George Earl


Little is known about the life, early painting or formal training (if any) of British artist and animalier George Earl, patriarch of the Earl family. We do know that he was a well-known painter in his day, thanks to his natural and realistic depictions of sporting animals, and was himself an enthusiastic sportsman.

His brother and two children were also noted artists, Maud, George's daughter, remains the most famous.

His most important painting is 'The Field Trial Meeting' a depiction of a fictitious field trial set in Bala, Wales. It is notable because it included likenesses of nearly all the most important sportsmen of the day with their favourite animals.


Earl exhibited nineteen paintings at the Royal Academy between 1857 and 1882, although only two were of dogs (a Maltese and an Old English Mastiff). His most important work was undoubtedly 'The Field Trial Meeting' which depicted a mythical field trial in Bala, North Wales, in which almost all the important field trial personalities of the day are depicted with their dogs. He is also remembered for an important series of portrait head studies of dogs, Champions of England. Painted in the 1870s, this was illustrated in a now rare volume of the same name.

The father of the dog and animal artists, Maud and Percy Earl, George was also the brother of another animal artist, Thomas Earl. George was an active sportsman who excelled in the depiction of dogs and he is remembered primarily as a sporting dog painter. Little is known of his background and training or his early work.

Literature: 'Dog Painting. The European Breeds' by William Secord, published by the Antiques Collectors' Club.

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George Earl (1824–1908) was a painter, primarily of sporting dogs and other animals. He was also the father of Maud Earl and Percy Earl, and the brother of Thomas Earl, all three of whom were also animal artists.

Earl was a keen sportsman and this is reflected in his work and reputation as a dog painter. He was also an early member of The Kennel Club. Although chiefly remembered as a canine artist due to his success depicting them, of the nineteen paintings Earl exhibited at the Royal Academy between 1857 and 1882 only two were of dogs.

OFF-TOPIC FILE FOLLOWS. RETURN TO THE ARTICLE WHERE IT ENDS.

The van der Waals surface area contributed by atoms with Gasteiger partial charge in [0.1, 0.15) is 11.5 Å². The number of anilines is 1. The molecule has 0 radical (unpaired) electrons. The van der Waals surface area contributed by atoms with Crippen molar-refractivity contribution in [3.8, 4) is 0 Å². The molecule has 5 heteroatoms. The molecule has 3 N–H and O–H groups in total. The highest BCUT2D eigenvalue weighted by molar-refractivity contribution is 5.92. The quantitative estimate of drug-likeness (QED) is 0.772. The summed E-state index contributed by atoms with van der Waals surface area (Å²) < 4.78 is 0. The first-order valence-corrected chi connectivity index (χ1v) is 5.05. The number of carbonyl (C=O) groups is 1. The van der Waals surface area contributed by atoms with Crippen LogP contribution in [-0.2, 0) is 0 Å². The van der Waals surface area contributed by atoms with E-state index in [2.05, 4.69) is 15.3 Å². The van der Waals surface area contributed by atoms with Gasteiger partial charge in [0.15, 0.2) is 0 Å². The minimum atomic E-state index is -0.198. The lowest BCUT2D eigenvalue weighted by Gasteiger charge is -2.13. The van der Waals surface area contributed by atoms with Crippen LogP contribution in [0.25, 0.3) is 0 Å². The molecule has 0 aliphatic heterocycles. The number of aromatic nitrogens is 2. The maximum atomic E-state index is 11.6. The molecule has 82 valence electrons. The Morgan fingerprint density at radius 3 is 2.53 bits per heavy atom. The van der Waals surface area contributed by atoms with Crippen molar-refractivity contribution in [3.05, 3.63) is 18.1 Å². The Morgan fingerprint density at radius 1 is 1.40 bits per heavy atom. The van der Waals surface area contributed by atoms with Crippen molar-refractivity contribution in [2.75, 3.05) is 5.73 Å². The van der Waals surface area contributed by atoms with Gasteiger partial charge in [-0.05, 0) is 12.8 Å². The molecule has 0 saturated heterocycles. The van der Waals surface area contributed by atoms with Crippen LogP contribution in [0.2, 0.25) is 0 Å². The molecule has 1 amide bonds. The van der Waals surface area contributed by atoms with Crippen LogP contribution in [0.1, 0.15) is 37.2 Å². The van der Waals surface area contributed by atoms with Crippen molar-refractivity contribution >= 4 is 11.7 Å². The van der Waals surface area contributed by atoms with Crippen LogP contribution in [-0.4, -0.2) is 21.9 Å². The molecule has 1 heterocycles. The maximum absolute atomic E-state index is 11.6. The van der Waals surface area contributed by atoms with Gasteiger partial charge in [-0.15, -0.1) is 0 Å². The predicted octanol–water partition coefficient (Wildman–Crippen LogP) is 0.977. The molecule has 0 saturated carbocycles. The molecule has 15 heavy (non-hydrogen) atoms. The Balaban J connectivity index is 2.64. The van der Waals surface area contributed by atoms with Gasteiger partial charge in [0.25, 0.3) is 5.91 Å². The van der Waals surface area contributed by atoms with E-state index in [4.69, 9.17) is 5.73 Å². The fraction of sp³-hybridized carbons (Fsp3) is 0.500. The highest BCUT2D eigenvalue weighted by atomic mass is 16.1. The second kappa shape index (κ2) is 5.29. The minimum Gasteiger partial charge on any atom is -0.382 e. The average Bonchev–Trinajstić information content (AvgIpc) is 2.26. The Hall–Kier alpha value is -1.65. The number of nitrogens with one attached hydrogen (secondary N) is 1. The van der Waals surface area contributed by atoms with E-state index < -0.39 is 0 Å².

Notable works:
The Field Trial Meeting - A depiction of a mythical field trial set in Bala, North Wales. Earl included many of the famous dog trial faces of the day along with their animals. One such animal was 'Plunkett', the only Irish Setter depicted.

Going North and Coming South - Two pictures commissioned by Sir Andrew Barclay Walker of the Walker Brewery, the paintings are bustling narrative works depicting railway station life. Now owned by the National Railway Museum they were rescued in 1990 from a Liverpool pub (The Vines in Lime Street). Going North tells the story of a group of friends travelling from Kings Cross to Scotland for the summer grouse shooting season. The partner work Coming South shows the group a month later at Perth Station, about to make their return journey.[3] The works show much of the minutiae of Victorian station life and also include Earl's trademark sporting interests in the form of dogs and grouse.

Champions of England - A series of portrait studies of dogs heads painted in the 1870s, the works were illustrated in a book of the same name. div

The Earl family of artists were a British family of painters particularly known as animaliers. The artists were:

George Earl (1824–1908)

Thomas Earl, his brother

Percy Earl (1847–1947), George’s son. Best known for exceptional horse portraits.

Maud Earl (1864–1943), George’s daughter. Maud is today the best-remembered of the Earls.